Topics: NAPLAN; Schools funding; Gonski 2.0; Education Council
Samantha Maiden: Thanks a lot for your time this morning. Now, there is reports that the New South Wales Government wants to scrap NAPLAN because it has, they claim, created an industry of people simply preying on it. What’s your thoughts?
Simon Birmingham: Well, good morning, Sam. Look, we believe that NAPLAN is important to give parents transparent information. Just in the last couple of weeks, we’ve had the Parents Council and other parent bodies come out saying very clearly that they want to see NAPLAN continue, that they value NAPLAN, that it gives parents information about the literacy and numeracy skills of their children and how that’s comparing. Now, of course, there are different proposals from some states to look at how some of that information is reported, and if we can do that better in the future, well, we’re open to having a look at it.
Samantha Maiden: It seems a little confused though, because I thought the whole idea of this new measure in the Gonski report was to stick with NAPLAN, not to replace it, but New South Wales seems to be moving straight to the idea that you should actually replace NAPLAN.
Simon Birmingham: There may be a point of time a long way down the track where, if you fully implement all of the details in the Gonski report, you’re going to get the type of data and so on in a much richer, better way than perhaps NAPLAN gives us today. But we’ve actually got to implement all of those recommendations first and that won’t happen overnight, and then you’ve got to make sure that it’s working and delivering for teachers in terms of the information they need, but also for parents and families and the community in terms of transparency that gives everybody confidence that children are learning the basic skills of reading, writing, literacy, numeracy – all of those essentials that provide the foundation upon which the rest of learning depends.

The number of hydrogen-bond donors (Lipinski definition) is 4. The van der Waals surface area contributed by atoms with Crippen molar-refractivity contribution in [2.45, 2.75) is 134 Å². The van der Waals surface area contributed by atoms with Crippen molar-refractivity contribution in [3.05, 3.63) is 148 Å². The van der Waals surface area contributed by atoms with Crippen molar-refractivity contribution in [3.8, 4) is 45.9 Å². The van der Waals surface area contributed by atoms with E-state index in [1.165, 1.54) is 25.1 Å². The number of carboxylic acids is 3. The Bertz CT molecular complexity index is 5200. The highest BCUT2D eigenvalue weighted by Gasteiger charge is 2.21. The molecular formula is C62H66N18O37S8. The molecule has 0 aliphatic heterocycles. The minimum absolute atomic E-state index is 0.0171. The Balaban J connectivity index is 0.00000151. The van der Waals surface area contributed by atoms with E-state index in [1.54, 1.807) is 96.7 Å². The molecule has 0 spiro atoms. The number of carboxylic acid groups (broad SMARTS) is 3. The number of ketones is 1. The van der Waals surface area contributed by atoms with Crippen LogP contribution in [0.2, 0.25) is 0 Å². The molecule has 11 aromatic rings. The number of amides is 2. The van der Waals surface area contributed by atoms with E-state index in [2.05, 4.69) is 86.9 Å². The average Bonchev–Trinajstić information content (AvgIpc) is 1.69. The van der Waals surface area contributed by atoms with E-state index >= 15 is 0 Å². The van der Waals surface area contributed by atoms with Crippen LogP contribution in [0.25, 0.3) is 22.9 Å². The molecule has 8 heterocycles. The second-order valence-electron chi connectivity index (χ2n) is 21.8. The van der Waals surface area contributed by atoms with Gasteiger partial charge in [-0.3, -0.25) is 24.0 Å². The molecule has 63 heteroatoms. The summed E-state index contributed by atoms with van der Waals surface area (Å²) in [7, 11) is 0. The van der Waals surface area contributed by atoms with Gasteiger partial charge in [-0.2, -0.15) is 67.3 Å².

Samantha Maiden: Yeah, I know a lot of teachers don’t like NAPLAN, but I’ve got to say I, as a parent, do like to see how my children are faring compared to other children the same age. Also, on the front page of The Australian today: new calls from the Catholic school sector in New South Wales for a better deal. Will you be outlining the amount of money that you’ll be providing in top ups in the May Budget?
Simon Birmingham: Well no, Sam, we announced last year, of course, sweeping changes to school funding, putting an additional $25 billion in, and a big part of the Gonski report we were just talking about before is to look at how we can get better returns from record and growing investment in schools. There’s around $3.5 billion in funding growth for Catholic education, but we did hear concerns last year that the data, the methodology around the so-called socioeconomic scores and the capacity to contribute of non-government schools, was of concern to some parts of the non-government sector, and particularly the Catholic education. So, we implemented another of the Gonski panel’s recommendations, which was to have an independent National School Resourcing Board. They’re looking at those issues of the SES methodology and the capacity to contribute formula. They will report to us in the next couple of months and the Government will respond and act on those reports once we’ve got those recommendations, not beforehand.